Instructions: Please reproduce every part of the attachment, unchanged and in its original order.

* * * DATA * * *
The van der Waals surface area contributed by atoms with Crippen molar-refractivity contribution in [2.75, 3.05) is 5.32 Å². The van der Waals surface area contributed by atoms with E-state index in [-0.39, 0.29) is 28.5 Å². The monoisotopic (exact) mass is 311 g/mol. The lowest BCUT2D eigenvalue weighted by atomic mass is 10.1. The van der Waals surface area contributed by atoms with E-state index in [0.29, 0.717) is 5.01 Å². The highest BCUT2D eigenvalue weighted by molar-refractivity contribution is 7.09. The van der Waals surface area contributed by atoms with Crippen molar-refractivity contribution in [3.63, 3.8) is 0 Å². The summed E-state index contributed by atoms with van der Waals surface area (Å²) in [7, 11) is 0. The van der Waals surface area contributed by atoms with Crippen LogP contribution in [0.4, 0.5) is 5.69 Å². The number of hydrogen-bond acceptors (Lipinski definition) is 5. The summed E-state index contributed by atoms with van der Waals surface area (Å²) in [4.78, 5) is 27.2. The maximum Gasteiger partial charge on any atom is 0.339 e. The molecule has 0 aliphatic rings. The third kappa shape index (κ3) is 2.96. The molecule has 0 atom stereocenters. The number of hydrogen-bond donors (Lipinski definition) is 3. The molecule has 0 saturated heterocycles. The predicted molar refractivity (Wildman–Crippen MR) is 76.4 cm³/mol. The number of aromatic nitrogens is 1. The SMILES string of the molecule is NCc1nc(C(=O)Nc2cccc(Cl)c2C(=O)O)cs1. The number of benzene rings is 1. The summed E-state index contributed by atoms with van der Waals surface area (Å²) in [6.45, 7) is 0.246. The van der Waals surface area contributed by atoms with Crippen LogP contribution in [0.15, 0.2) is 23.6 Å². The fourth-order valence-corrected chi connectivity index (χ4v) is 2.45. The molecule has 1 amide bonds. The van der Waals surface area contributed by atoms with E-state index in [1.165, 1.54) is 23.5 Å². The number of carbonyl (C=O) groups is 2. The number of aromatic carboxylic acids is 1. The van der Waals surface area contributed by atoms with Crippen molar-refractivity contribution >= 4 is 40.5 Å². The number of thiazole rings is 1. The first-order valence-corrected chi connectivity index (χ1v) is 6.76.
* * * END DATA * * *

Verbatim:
The van der Waals surface area contributed by atoms with Crippen molar-refractivity contribution in [2.75, 3.05) is 5.32 Å². The van der Waals surface area contributed by atoms with E-state index in [-0.39, 0.29) is 28.5 Å². The monoisotopic (exact) mass is 311 g/mol. The lowest BCUT2D eigenvalue weighted by atomic mass is 10.1. The van der Waals surface area contributed by atoms with E-state index in [0.29, 0.717) is 5.01 Å². The highest BCUT2D eigenvalue weighted by molar-refractivity contribution is 7.09. The van der Waals surface area contributed by atoms with Crippen molar-refractivity contribution in [3.63, 3.8) is 0 Å². The summed E-state index contributed by atoms with van der Waals surface area (Å²) in [7, 11) is 0. The van der Waals surface area contributed by atoms with Crippen LogP contribution in [0.4, 0.5) is 5.69 Å². The number of hydrogen-bond acceptors (Lipinski definition) is 5. The summed E-state index contributed by atoms with van der Waals surface area (Å²) in [4.78, 5) is 27.2. The maximum Gasteiger partial charge on any atom is 0.339 e. The molecule has 0 aliphatic rings. The third kappa shape index (κ3) is 2.96. The molecule has 0 atom stereocenters. The number of hydrogen-bond donors (Lipinski definition) is 3. The molecule has 0 saturated heterocycles. The predicted molar refractivity (Wildman–Crippen MR) is 76.4 cm³/mol. The number of aromatic nitrogens is 1. The SMILES string of the molecule is NCc1nc(C(=O)Nc2cccc(Cl)c2C(=O)O)cs1. The number of benzene rings is 1. The summed E-state index contributed by atoms with van der Waals surface area (Å²) in [6.45, 7) is 0.246. The van der Waals surface area contributed by atoms with Crippen LogP contribution in [0.15, 0.2) is 23.6 Å². The fourth-order valence-corrected chi connectivity index (χ4v) is 2.45. The molecule has 1 amide bonds. The van der Waals surface area contributed by atoms with E-state index in [1.165, 1.54) is 23.5 Å². The number of carbonyl (C=O) groups is 2. The number of aromatic carboxylic acids is 1. The van der Waals surface area contributed by atoms with Crippen molar-refractivity contribution >= 4 is 40.5 Å². The number of thiazole rings is 1. The first-order valence-corrected chi connectivity index (χ1v) is 6.76.